Norah stands. They gesture us to sit down. I am about to settle on a chair when Norah says in English "Oh, we go soon, don't sit down". I am sure nobody speaks English here. Suddenly the leading guy rattles off a number of questions; Norah always answers "até, dahlaeng – até, dahlaeng", something like "no, just touristing". Then we are allowed to continue, they remove the road block for us.
Back in the car, Norah explains: "They asked me to sit down, and they asked you to sit down too. But I did not want to sit down. Not polite of us, but I did not want to settle there – if we sit down, they will talk about money." And what about the head officer's last sermon? "Oh, he asked if you want to teach in the area, if you are an environmentalist or a doctor. I assured him we are just tourists." Obviously, environmentalists are not welcome in an area thick with expensive, but protected wildlife.
Thmordah village and the Khmer-Thai border are complete disappointments – not even the landscape continues its previous grandezza. Of course the whole area has a certain wild west or new frontier ambience, but you can experience that already much closer to Pursat. So thirty minutes after our negotiations with the army, we are back at the barracks. They gesture me that this time I myself have to shove the road block to the side. – "Do I have to close it again after passing through", I ask Norah? – "Of course NOT!"
We select the biggest all-purpose shack for a meal. The menu consists of 1) soup with dried beef and 2) fried rice with dried beef. The wall holds pictures of King Sihamoni and former King Sihanouk of Cambodia, plus the King of Thailand.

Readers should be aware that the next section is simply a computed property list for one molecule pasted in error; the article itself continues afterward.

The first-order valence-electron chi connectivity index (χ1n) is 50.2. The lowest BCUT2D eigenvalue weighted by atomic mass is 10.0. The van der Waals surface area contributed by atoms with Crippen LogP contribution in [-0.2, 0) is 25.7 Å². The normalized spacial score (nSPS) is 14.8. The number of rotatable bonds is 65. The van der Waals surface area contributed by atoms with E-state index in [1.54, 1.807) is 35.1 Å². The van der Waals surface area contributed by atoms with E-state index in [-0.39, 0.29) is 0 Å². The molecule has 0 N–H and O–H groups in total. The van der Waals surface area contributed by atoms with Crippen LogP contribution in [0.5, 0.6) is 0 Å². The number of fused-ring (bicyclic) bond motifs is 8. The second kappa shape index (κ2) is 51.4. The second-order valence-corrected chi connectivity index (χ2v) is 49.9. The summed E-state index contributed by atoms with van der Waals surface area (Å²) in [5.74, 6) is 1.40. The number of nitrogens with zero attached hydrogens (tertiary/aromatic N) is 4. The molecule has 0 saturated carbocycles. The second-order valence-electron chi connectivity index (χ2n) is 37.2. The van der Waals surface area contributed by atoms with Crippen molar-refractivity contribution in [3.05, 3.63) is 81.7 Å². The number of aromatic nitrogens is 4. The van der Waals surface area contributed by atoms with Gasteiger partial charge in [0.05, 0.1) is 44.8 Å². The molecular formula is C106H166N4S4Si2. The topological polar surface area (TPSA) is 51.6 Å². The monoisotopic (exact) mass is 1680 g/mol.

When a group of soldiers enters the shack, they start the generator. The soldiers watch Muay Thai kickboxing from a Thai station and play cards – sometimes five USD change hands after one single game. The spicy Carabao-style soundtracks for the TV commercials are such a relief after all the supersoapy snivelling Khmer howls I usually have to endure in provincial restaurants. (Don't tell Norah.)
According to the manageress, the vegetables in our fried rice come from Cambodia's Pursat, 170 kilometers east; while the ice in our lemon juice arrives by motorcycle every morning from Thailand. Thais may cross the border freely, Khmers not. And about those fabled free dashes into Thailand – yes, that's on Tuesdays, but only until the next poor village on the Thai side. No trips to Pattaya so far.
Norah suggests to buy gasoline here near the border and not back in Pramaui – "here they have Thai gasoline, good quality". A big container of gasoline is first put on a scale. From there, the fuel goes into smaller 1-litre-bottles to check the amount. The Diesel (called "massood" by Khmers) looks like sunflower oil – "very clear, not dirty", observes Norah, "different from Cambodian quality". From the smaller bottles the gasoline goes into another big canister until the requested 15 litres are reached. Then they heave the canister to the car and fill the tank. The bill comes in Thai Baht, but Khmer Riels and US Dollars are welcome, too.
— BACK TO PURSAT TOWN —
The ride back into civilisation is fast and smooth. Now I know the critical stretches, I can calculate size of the car, wheelbase and length of load area. Also, finally I understand the several 4WD and 2WD modes. Just 30 kilometers before Pursat we stop again at our friendly coffee shop. We are welcomed like long-lost family members and invited to a free lunch with the family.
The lady here has another, more costly delicacy for Norah: "Dried deer meat, only five USD per kilo." Silently she asks Norah: "Hope you can buy, or does phu barrang (western uncle) object to mountain animal products?" Norah buys two kilos of deer meat for family, friends and neighbors, and we are fed a lot more dried deer meat together with our coffees.